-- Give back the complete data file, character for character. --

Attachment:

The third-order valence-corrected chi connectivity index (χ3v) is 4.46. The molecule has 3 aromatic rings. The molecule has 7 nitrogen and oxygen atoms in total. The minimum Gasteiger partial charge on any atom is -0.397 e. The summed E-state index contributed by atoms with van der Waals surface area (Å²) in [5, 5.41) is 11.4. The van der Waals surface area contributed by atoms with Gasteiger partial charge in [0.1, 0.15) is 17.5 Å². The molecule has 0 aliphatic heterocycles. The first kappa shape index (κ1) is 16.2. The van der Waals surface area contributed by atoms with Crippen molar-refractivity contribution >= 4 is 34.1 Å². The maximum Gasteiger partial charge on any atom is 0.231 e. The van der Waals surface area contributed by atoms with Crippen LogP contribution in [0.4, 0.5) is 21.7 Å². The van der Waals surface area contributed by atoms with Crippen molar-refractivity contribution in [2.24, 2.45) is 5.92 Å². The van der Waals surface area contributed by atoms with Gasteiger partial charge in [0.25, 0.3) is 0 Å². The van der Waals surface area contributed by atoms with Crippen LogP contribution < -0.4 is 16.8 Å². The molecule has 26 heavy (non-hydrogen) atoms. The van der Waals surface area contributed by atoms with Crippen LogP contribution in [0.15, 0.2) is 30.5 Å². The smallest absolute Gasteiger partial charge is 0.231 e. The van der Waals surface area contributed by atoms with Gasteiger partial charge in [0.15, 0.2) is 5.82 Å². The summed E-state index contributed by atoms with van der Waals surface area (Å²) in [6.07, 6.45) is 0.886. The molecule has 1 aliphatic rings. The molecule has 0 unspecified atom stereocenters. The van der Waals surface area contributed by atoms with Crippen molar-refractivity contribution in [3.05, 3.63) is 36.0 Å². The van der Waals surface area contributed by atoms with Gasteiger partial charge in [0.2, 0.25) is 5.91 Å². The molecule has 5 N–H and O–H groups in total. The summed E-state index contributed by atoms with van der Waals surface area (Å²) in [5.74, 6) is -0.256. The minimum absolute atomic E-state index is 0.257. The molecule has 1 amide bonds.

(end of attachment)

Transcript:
The third-order valence-corrected chi connectivity index (χ3v) is 4.46. The molecule has 3 aromatic rings. The molecule has 7 nitrogen and oxygen atoms in total. The minimum Gasteiger partial charge on any atom is -0.397 e. The summed E-state index contributed by atoms with van der Waals surface area (Å²) in [5, 5.41) is 11.4. The van der Waals surface area contributed by atoms with Gasteiger partial charge in [0.1, 0.15) is 17.5 Å². The molecule has 0 aliphatic heterocycles. The first kappa shape index (κ1) is 16.2. The van der Waals surface area contributed by atoms with Crippen molar-refractivity contribution >= 4 is 34.1 Å². The maximum Gasteiger partial charge on any atom is 0.231 e. The van der Waals surface area contributed by atoms with Crippen LogP contribution in [0.4, 0.5) is 21.7 Å². The van der Waals surface area contributed by atoms with Crippen molar-refractivity contribution in [2.24, 2.45) is 5.92 Å². The van der Waals surface area contributed by atoms with Gasteiger partial charge in [0.25, 0.3) is 0 Å². The van der Waals surface area contributed by atoms with Crippen LogP contribution < -0.4 is 16.8 Å². The molecule has 26 heavy (non-hydrogen) atoms. The van der Waals surface area contributed by atoms with Crippen LogP contribution in [0.15, 0.2) is 30.5 Å². The smallest absolute Gasteiger partial charge is 0.231 e. The van der Waals surface area contributed by atoms with Gasteiger partial charge in [0.15, 0.2) is 5.82 Å². The summed E-state index contributed by atoms with van der Waals surface area (Å²) in [6.07, 6.45) is 0.886. The molecule has 1 aliphatic rings. The molecule has 0 unspecified atom stereocenters. The van der Waals surface area contributed by atoms with Crippen molar-refractivity contribution in [3.05, 3.63) is 36.0 Å². The van der Waals surface area contributed by atoms with Gasteiger partial charge in [0.2, 0.25) is 5.91 Å². The molecule has 5 N–H and O–H groups in total. The summed E-state index contributed by atoms with van der Waals surface area (Å²) in [5.74, 6) is -0.256. The minimum absolute atomic E-state index is 0.257. The molecule has 1 amide bonds.